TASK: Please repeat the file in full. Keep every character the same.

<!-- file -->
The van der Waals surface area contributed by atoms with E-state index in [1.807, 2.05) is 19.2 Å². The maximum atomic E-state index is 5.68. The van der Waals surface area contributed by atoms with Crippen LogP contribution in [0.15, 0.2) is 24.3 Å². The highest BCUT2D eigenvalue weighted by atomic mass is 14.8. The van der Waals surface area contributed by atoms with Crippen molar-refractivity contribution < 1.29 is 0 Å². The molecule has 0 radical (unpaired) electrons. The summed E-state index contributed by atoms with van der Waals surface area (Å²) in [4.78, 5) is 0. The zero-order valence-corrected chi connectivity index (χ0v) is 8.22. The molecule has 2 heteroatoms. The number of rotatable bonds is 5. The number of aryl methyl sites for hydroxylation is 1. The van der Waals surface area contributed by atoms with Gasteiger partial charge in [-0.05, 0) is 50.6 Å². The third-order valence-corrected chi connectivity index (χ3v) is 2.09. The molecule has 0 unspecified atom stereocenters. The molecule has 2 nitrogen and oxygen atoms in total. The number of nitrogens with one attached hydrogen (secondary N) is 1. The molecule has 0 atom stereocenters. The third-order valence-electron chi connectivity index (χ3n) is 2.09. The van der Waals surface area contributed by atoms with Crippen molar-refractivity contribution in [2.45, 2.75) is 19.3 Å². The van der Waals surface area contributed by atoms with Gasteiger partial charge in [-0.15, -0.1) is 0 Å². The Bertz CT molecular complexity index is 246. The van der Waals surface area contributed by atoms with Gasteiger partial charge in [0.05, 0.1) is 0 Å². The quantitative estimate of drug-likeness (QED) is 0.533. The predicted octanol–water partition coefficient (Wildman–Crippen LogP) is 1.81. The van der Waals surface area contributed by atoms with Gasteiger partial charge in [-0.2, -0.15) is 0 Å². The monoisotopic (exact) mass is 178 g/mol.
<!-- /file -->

The van der Waals surface area contributed by atoms with E-state index in [1.807, 2.05) is 19.2 Å². The maximum atomic E-state index is 5.68. The van der Waals surface area contributed by atoms with Crippen LogP contribution in [0.15, 0.2) is 24.3 Å². The highest BCUT2D eigenvalue weighted by atomic mass is 14.8. The van der Waals surface area contributed by atoms with Crippen molar-refractivity contribution < 1.29 is 0 Å². The molecule has 0 radical (unpaired) electrons. The summed E-state index contributed by atoms with van der Waals surface area (Å²) in [4.78, 5) is 0. The zero-order valence-corrected chi connectivity index (χ0v) is 8.22. The molecule has 2 heteroatoms. The number of rotatable bonds is 5. The number of aryl methyl sites for hydroxylation is 1. The van der Waals surface area contributed by atoms with Gasteiger partial charge in [-0.05, 0) is 50.6 Å². The third-order valence-corrected chi connectivity index (χ3v) is 2.09. The molecule has 0 unspecified atom stereocenters. The molecule has 2 nitrogen and oxygen atoms in total. The number of nitrogens with one attached hydrogen (secondary N) is 1. The molecule has 0 atom stereocenters. The third-order valence-electron chi connectivity index (χ3n) is 2.09. The van der Waals surface area contributed by atoms with Crippen molar-refractivity contribution in [2.45, 2.75) is 19.3 Å². The van der Waals surface area contributed by atoms with Gasteiger partial charge in [-0.15, -0.1) is 0 Å². The Bertz CT molecular complexity index is 246. The van der Waals surface area contributed by atoms with Gasteiger partial charge in [0.05, 0.1) is 0 Å². The quantitative estimate of drug-likeness (QED) is 0.533. The predicted octanol–water partition coefficient (Wildman–Crippen LogP) is 1.81. The van der Waals surface area contributed by atoms with Gasteiger partial charge in [-0.2, -0.15) is 0 Å². The monoisotopic (exact) mass is 178 g/mol.